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Fugees Pras Michel on Trial: Dicaprio Testifies in Alleged Influence Scheme

Fugees Pras Michel on Trial

Fugees Pras Michel on Trial

Actor Leonardo DiCaprio testified in the trial of hip-hop artist Pras Michel on Monday in federal court in Washington, D.C., about allegations that Michel ran an unlawful multimillion-dollar influence operation, which he denies.

Michel, a founding member of the 1990s band the Fugees, is charged with illegally transferring funds from a Malaysian financier into American politics, notably by making contributions to the 2012 reelection campaign of former President Barack Obama.

Insisting on his innocence, Michel once turned down the government’s offer of a plea bargain. On Thursday, his trial got underway.

When questioned about DiCaprio’s testimony by ABC News on Monday, he declined to comment. As the courtroom filled to full, DiCaprio, who had been called a prosecution witness, entered the room wearing a black, fitted suit, a light blue shirt, and his distinctive goatee.

In response to inquiries from the authorities regarding his interactions with alleged Malaysian financier Low Taek Jho, also known as Jho Low, he spoke slowly and deliberately.

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Among other things, Michel is accused of making unlawful campaign contributions, misrepresenting documents, and conspiring to conduct fraud.

DiCaprio’s testimony looked to be used by the prosecution to demonstrate to the jury how Low allegedly used money to obtain access to affluent and influential people, including celebrities.

DiCaprio is not charged with any criminal offenses.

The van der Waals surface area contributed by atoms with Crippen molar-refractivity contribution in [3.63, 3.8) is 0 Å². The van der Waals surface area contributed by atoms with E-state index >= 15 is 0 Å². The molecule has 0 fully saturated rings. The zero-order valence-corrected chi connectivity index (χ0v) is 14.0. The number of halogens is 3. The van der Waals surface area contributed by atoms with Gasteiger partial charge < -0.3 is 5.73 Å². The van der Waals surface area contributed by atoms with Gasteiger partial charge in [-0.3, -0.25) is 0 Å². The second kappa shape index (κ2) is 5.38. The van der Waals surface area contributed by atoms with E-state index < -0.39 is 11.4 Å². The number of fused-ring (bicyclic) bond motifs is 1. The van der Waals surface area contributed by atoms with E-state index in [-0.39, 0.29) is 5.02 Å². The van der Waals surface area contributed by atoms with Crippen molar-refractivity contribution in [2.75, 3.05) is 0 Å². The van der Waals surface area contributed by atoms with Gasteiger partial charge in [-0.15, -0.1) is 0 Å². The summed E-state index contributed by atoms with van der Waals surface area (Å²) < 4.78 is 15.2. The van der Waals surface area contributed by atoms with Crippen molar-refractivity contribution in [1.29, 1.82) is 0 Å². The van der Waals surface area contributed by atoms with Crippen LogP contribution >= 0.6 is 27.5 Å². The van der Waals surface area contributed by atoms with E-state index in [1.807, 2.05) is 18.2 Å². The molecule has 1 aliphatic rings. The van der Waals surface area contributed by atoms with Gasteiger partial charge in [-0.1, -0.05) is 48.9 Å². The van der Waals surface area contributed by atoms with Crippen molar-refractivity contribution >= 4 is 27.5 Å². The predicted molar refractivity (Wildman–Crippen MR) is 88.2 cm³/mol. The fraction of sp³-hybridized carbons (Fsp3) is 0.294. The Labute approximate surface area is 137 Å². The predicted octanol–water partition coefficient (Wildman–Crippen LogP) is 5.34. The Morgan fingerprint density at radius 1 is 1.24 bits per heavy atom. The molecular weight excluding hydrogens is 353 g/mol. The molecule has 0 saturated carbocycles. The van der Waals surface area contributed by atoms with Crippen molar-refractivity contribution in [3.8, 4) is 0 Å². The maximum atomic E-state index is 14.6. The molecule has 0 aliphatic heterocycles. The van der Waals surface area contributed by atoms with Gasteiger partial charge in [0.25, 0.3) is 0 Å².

He was questioned about details from a party he attended with Low in Las Vegas at one point, and when he said he couldn’t exactly remember, the audience in the courtroom laughed. His evidence also contained some lighter moments.

Once they initially met in Las Vegas more than ten years ago, he claimed Low invited him to several parties and gatherings. He would throw numerous extravagant parties, according to DiCaprio.

Low had been inquiring about projects DiCaprio was interested in pursuing when DiCaprio broached the idea of financing his movie “The Wolf of Wall Street,” the actor testified. DiCaprio said he only knew Low as an “incredibly successful” businessman then.

After conducting background checks, DiCaprio and the studio, according to the actor, gave the “all clear” to Low financing the movie through his production company, Red Granite Productions.

During one of their political conversations, DiCaprio stated Low brought up making a “major donation” of between $20 and $30 million to the Democratic Party.

“I said, ‘Wow, that’s a lot of money,'” DiCaprio recalled.

The defense directly questioned DiCaprio on any potential issues with “The Wolf of Wall Street’s” foreign financing. Despite the “complications” with the money, DiCaprio claimed he was never asked to return any of it.

According to court filings, former Trump White House Chief of Staff John Kelly, former Trump national security adviser H.R. McMaster, and casino tycoon Steve Wynn might also testify in the trial.

On Monday, after DiCaprio left the witness stand, the court heard testimony from Rudolph Moise, a former congressional candidate, who admitted to accepting funds from Michel before recognizing the potential legal repercussions.

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